The headache caused by not knowing which way the Food and Drug Administration will rule on MAP Pharmaceuticals'
The active ingredient in Levadex is dihydroergotamine, a drug that's been on the market since Truman was president. MAP's version is dosed via an inhaler rather than injected or used as a nasal spray like Valeant Pharmaceuticals' Migranal.
The efficacy data look good -- no big surprise there given the drug's history -- and safety doesn't seem to be much of an issue. The most common adverse event was medication aftertaste that 6% of patients experienced. Nausea was reported in 5% of patients, but that's still lower than Migranal, where 10% of patients in the trials experienced nausea.
According to MAP, the FDA thought the data from one pivotal phase 3 trial were enough. That's a little unusual -- typically two phase 3 trials are required for all but the most serious indications -- but maybe it's not all that surprising since Levadex is just a reformulation of an old drug.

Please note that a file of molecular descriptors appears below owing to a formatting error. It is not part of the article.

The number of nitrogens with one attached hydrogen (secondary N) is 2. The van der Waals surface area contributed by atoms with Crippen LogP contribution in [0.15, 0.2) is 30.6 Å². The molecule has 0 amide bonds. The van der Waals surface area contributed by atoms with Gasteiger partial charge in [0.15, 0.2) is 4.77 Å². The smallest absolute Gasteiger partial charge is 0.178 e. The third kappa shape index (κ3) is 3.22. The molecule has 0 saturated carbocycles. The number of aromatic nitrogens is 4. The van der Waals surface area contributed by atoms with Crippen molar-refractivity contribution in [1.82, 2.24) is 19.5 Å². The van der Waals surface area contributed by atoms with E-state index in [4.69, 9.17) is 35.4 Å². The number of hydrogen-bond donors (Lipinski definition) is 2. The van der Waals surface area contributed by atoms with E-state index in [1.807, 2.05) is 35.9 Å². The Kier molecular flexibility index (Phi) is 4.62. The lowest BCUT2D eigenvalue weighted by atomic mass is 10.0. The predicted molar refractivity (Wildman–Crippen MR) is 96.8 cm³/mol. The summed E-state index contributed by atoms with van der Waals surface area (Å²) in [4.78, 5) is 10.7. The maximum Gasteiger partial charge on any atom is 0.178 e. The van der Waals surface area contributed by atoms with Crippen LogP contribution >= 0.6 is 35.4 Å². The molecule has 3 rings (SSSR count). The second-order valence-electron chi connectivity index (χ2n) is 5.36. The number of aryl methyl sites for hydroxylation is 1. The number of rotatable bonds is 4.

The biggest unknown variable has to do with that reformulation. The FDA hasn't been particularly keen on inhaled drugs that treat issues that have nothing to do with lung function. Pfizer's
On the plus side, patients don't have migraines every day, so the inhaled product wouldn't be used as often as it would for a chronic condition, which could mitigate some of the FDA's hard-line stance on inhaled products.
Taken together, I think it's more likely than not that the FDA will approve Levadex, but it's far from a sure thing. What's your take? Vote in the poll below and then fill in the details of what swayed your vote in the comment box further down.